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I think that most people on this board will hate it, but in my searches I haven't seen any discussion on the "SailJet" on this forum.

Sailjet

It's a hybrid with a 300hp inboard engine and can be configured in a standard sloop design... or a pseudo-schooner design that just uses 2 genoas



I find that setup really intriguing and other than decreased pointing ability, do you think there are any other major issues?
 

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Two sails to sheet in on every tack.

I like my rig with selftacking head sail and "self tacking" traditional main.
But I also enjoy sailing at all wind directions...
 

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Without a couple of poles sailing downwind would a pain...
 
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Seems to me this is another "hybrid" that is looking to fix a problem that does not exist. The only real advantage I see of the Mac is that it can be trailered easily and the motor can make it usable in some places that you can't really sail, such as rivers and some narrow lakes. This just looks like a bigger version that will loose the ability to be easy to trailer. Will have the same suffering performance under sail, or perhaps even worse with that rig. I would take a good cat ketch rig on something like this and it might make sense as they are pretty much set it and forget it type rigs and that seems to go along with the hybrid concept. I always thought a Mac with a cat rig might make sense since they can't really be very effectively trimmed anyway and sailing performance is not very high on the agenda.

By the way this is a ketch rig, not a schooner, as if it were schooner the aft mast would have to be taller. It does not appear to be taller. But hey why stop at two masts make it a Barquentine and load her up with square sails.

That Boo'om looks interesting though. They seem to have the IKEA method of naming boats down!
 

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Barquito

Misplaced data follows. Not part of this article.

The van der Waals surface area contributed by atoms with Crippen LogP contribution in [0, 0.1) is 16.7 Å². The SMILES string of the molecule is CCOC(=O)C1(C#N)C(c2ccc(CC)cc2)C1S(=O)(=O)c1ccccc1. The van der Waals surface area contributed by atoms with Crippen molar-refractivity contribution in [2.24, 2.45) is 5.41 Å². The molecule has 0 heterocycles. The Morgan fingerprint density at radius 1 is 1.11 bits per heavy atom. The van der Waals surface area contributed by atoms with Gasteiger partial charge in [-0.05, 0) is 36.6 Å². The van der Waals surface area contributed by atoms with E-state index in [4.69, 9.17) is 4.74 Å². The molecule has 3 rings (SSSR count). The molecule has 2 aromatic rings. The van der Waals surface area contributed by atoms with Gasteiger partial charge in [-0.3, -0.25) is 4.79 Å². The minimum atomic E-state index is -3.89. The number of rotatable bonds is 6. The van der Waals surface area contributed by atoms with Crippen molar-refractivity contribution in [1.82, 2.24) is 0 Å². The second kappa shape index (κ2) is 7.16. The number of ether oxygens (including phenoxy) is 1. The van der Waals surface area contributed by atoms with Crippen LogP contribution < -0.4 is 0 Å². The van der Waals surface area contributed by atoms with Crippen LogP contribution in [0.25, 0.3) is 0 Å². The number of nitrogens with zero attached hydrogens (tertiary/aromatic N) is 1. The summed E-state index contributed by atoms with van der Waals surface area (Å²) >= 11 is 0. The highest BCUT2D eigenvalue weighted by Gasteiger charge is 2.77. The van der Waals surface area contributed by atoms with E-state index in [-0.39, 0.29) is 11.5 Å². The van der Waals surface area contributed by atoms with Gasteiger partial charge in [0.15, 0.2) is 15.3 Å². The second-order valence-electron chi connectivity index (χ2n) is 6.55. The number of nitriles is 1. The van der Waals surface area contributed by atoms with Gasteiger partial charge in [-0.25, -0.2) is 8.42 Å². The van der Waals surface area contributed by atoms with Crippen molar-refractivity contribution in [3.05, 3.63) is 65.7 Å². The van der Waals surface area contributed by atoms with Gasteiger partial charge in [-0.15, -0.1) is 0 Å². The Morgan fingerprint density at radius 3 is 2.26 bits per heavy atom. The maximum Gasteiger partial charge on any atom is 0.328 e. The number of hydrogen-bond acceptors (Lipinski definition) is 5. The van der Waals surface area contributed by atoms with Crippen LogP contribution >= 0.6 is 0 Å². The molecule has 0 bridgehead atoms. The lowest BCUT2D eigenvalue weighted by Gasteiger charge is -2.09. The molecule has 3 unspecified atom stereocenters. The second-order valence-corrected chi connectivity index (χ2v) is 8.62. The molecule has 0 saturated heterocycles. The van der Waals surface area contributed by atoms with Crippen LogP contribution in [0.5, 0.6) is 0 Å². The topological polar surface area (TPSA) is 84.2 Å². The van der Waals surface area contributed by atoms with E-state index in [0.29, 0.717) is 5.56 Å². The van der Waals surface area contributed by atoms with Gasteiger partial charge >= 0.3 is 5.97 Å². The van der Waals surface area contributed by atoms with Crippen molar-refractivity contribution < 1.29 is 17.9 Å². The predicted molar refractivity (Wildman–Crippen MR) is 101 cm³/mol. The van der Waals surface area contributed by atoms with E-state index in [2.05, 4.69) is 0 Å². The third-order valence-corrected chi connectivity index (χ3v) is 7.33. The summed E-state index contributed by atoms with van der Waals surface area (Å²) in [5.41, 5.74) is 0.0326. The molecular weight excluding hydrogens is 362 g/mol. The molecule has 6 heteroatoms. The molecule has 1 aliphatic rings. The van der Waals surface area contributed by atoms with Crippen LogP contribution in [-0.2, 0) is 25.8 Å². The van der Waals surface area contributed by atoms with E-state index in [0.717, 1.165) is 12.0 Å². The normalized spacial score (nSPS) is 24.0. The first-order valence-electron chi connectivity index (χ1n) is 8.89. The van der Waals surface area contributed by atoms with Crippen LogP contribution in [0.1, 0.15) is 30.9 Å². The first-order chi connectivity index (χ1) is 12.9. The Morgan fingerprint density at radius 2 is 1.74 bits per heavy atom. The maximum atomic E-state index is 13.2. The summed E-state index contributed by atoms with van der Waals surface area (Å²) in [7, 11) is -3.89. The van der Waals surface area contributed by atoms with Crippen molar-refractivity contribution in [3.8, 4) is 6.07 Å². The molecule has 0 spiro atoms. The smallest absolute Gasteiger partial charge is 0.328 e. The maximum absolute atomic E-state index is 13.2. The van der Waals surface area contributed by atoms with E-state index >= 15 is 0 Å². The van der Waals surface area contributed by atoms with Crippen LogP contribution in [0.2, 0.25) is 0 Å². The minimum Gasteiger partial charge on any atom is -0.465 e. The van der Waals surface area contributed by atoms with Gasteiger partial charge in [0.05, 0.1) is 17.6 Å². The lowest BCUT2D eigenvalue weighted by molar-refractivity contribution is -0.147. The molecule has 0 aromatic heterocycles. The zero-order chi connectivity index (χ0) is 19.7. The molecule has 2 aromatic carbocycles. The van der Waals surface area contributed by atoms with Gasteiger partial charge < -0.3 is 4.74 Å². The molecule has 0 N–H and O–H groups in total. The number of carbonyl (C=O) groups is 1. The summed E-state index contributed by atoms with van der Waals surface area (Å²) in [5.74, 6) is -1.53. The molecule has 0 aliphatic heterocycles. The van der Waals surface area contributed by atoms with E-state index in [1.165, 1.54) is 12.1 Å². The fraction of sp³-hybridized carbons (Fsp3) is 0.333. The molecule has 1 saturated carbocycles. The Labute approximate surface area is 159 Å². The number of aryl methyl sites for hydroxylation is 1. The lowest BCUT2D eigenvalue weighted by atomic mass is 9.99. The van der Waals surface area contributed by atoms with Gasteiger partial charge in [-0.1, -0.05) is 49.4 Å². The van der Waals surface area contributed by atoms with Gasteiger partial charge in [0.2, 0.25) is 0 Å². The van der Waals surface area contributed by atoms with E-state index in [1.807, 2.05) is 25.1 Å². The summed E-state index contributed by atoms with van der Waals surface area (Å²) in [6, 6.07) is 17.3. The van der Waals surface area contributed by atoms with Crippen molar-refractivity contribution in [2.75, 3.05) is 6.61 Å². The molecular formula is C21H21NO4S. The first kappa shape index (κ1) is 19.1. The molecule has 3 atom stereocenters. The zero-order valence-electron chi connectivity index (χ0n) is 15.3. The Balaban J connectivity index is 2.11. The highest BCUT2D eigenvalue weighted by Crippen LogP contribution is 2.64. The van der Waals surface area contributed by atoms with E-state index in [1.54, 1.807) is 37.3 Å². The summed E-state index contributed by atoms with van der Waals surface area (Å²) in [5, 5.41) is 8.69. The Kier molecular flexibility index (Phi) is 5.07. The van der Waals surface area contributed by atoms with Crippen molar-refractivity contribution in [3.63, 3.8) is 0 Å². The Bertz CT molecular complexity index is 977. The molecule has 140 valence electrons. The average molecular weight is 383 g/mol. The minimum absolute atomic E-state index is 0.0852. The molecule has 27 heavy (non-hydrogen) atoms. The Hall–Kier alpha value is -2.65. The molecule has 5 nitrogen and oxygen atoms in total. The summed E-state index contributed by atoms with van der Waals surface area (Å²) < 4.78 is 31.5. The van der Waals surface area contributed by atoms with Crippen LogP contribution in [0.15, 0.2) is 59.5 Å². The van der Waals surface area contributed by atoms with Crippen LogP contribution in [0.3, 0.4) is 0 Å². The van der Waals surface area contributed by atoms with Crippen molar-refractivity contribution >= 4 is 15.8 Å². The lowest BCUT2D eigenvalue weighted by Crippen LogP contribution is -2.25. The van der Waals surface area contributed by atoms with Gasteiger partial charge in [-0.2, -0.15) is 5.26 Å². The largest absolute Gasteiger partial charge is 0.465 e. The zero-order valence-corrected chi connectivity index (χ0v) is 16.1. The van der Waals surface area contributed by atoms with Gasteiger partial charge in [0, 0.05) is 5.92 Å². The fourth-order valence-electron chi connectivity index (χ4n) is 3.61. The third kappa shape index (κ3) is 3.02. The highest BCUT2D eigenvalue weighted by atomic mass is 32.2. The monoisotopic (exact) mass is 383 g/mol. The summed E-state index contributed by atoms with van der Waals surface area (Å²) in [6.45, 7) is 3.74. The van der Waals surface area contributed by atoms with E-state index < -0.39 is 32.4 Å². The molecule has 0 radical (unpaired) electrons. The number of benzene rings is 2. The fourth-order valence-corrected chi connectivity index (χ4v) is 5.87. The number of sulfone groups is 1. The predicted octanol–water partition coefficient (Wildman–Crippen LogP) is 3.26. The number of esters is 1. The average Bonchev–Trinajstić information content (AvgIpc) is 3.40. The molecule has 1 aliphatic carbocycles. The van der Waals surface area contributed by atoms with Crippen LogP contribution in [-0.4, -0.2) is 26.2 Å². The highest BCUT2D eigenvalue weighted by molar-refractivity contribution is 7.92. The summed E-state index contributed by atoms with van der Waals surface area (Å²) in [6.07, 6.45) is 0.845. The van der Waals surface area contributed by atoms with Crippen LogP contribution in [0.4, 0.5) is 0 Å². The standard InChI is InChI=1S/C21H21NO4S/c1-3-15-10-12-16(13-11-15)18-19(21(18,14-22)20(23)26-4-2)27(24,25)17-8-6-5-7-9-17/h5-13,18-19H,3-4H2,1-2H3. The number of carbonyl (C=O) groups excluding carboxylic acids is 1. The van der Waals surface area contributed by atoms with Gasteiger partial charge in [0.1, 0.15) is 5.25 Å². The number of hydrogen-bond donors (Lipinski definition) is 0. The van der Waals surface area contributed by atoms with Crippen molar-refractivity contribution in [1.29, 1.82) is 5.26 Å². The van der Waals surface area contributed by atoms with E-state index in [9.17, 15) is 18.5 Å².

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By the way this is a ketch rig, not a schooner, as if it were schooner the aft mast would have to be taller.
I think most would consider a boat with two masts of the same size as a schooner.
 

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69' Coronado 25
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Its a Finnish made boat so the sailing performance shouldn't be all that bad... BUT... the old saying is, "It can sail, it can motor, it just can't do either with top performance."
 

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By the way this is a ketch rig, not a schooner, as if it were schooner the aft mast would have to be taller.
I agree, this would be considered a staysail schooner, not a ketch. Check your definition of a schooner other places than Wiki, which is not an official or necessarily correct place to get information.
 

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Remember you're a womble
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300hp? Really? 300hp? I assume those big grey bits hanging down from the TV antennae are fly screens.
It's not a bad looking concept in terms of hull/cabin, but it doesn't look like it'll sail for crap. Why not throw a junk rig on there instead, easier to handle and might actually move on more than a beam reach.
 

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Farr 11.6 (Farr 38)
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Back in the 1970s, there had been a lot of experiments with this basic rig. Usually the main mast (mizzen) was further aft than on this design. In reality, based on what the design world understands about sail shape and rig design, this is a worst of all worlds rig. To begin with this rig requires the weight, and weight aloft of two masts disadvantages (harder to stay,greater cost to build and maintain, more hull structure and complexity and so on) without offering the usual split rig advantages of being able to carry a lot more sail area lower to the waterline and thereby reducing heel.